A plan to revamp the software of society—intangibles such as ideas, knowledge and relationships—to further a progressive agenda.
I was primed to be excited about “Restarting the Future: How to Fix the Intangible Economy” by Jonathan Haskel and Stian Westlake. The book’s core claim is that “the economy is partway through a fundamental change from one that is largely material to one that is based on ideas, knowledge, and relationships”—intangibles that, according to the authors, include software, data, R&D, design, branding, training, and business processes. Such domains, they argue, are now key to economic growth. To which I say, with caveats, amen.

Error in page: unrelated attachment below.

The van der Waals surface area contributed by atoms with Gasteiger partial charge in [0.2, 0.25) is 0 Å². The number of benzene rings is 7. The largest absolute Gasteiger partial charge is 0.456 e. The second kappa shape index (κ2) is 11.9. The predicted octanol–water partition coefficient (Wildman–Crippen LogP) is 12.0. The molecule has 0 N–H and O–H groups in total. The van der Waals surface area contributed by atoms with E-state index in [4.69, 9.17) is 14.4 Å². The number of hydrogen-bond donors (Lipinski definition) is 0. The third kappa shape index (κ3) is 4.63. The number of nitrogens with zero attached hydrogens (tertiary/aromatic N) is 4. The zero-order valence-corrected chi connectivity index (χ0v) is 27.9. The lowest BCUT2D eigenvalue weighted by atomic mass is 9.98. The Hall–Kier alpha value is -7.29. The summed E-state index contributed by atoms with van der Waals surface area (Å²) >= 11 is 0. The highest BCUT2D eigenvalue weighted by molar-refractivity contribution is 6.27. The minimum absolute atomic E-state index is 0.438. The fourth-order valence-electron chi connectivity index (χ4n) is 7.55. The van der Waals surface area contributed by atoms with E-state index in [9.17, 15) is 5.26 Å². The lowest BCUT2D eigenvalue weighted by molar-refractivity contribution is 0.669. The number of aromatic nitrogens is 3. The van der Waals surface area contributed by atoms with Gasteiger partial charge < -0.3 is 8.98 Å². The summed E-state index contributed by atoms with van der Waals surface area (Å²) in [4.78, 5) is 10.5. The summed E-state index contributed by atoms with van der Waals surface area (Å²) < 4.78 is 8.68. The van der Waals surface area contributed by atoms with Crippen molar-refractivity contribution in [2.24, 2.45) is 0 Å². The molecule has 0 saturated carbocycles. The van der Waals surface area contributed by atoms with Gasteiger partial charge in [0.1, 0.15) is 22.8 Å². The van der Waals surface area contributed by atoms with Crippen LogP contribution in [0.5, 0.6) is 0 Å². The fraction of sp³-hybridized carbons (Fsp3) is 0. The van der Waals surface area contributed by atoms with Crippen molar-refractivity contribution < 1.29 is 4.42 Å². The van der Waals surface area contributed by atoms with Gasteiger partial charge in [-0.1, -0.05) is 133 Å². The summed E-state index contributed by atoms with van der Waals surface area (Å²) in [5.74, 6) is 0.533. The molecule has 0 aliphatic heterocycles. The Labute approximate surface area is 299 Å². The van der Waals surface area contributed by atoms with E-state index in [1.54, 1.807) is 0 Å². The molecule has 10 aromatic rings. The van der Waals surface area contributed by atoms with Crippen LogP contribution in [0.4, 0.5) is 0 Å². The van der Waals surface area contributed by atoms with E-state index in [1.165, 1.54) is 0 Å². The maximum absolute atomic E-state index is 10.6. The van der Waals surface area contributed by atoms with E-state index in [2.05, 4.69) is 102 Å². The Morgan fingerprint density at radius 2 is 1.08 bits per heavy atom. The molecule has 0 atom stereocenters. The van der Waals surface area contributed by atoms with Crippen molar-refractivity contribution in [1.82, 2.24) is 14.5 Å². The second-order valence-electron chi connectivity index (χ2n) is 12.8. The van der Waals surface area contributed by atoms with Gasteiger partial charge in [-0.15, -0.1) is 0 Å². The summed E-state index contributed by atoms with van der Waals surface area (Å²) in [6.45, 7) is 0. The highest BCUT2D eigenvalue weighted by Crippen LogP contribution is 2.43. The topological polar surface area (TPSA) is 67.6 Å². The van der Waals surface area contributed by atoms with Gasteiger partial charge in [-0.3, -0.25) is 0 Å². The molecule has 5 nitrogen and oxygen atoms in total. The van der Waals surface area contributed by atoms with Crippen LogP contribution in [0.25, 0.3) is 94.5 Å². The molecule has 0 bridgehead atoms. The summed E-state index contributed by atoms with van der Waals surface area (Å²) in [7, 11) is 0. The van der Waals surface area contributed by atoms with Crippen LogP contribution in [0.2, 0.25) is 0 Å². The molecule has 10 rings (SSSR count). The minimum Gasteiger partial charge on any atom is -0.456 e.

Mr. Haskel is a professor of economics at Imperial College London; Mr. Westlake is the chief executive of the Royal Statistical Society. The two observe that while business investment in intangibles has risen for more than four decades, “the institutions on which the economy depends have . . . failed to keep pace.” We now require “better institutions for a new type of economy” that would invest “in the ability to exercise good judgment” by “rebuilding state capacity.” They admit that’s “a tall order.”
Mark P. Mills is a senior fellow at the Manhattan Institute; a partner in Cottonwood Venture Partners, an energy-tech venture fund.
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